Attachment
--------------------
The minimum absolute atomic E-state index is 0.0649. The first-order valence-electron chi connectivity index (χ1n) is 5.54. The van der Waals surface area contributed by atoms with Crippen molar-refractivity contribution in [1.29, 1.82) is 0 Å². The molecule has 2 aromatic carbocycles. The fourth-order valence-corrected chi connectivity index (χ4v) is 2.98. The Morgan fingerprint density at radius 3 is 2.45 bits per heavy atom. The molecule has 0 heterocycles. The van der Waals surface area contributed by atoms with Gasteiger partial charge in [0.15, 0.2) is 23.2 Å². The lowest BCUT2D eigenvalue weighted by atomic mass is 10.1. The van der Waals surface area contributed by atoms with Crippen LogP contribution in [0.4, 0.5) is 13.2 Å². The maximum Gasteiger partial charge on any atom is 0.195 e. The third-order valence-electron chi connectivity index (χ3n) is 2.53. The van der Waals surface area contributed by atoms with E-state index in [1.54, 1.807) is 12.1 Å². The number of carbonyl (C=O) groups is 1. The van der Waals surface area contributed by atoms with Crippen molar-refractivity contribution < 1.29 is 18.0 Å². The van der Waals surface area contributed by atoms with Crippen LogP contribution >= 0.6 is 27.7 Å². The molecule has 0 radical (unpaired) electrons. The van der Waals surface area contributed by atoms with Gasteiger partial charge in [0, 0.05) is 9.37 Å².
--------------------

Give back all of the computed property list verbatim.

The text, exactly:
The minimum absolute atomic E-state index is 0.0649. The first-order valence-electron chi connectivity index (χ1n) is 5.54. The van der Waals surface area contributed by atoms with Crippen molar-refractivity contribution in [1.29, 1.82) is 0 Å². The molecule has 2 aromatic carbocycles. The fourth-order valence-corrected chi connectivity index (χ4v) is 2.98. The Morgan fingerprint density at radius 3 is 2.45 bits per heavy atom. The molecule has 0 heterocycles. The van der Waals surface area contributed by atoms with Gasteiger partial charge in [0.15, 0.2) is 23.2 Å². The lowest BCUT2D eigenvalue weighted by atomic mass is 10.1. The van der Waals surface area contributed by atoms with Crippen LogP contribution in [0.4, 0.5) is 13.2 Å². The maximum Gasteiger partial charge on any atom is 0.195 e. The third-order valence-electron chi connectivity index (χ3n) is 2.53. The van der Waals surface area contributed by atoms with E-state index in [1.54, 1.807) is 12.1 Å². The number of carbonyl (C=O) groups is 1. The van der Waals surface area contributed by atoms with Crippen molar-refractivity contribution < 1.29 is 18.0 Å². The van der Waals surface area contributed by atoms with Crippen LogP contribution >= 0.6 is 27.7 Å². The molecule has 0 radical (unpaired) electrons. The van der Waals surface area contributed by atoms with Gasteiger partial charge in [0, 0.05) is 9.37 Å².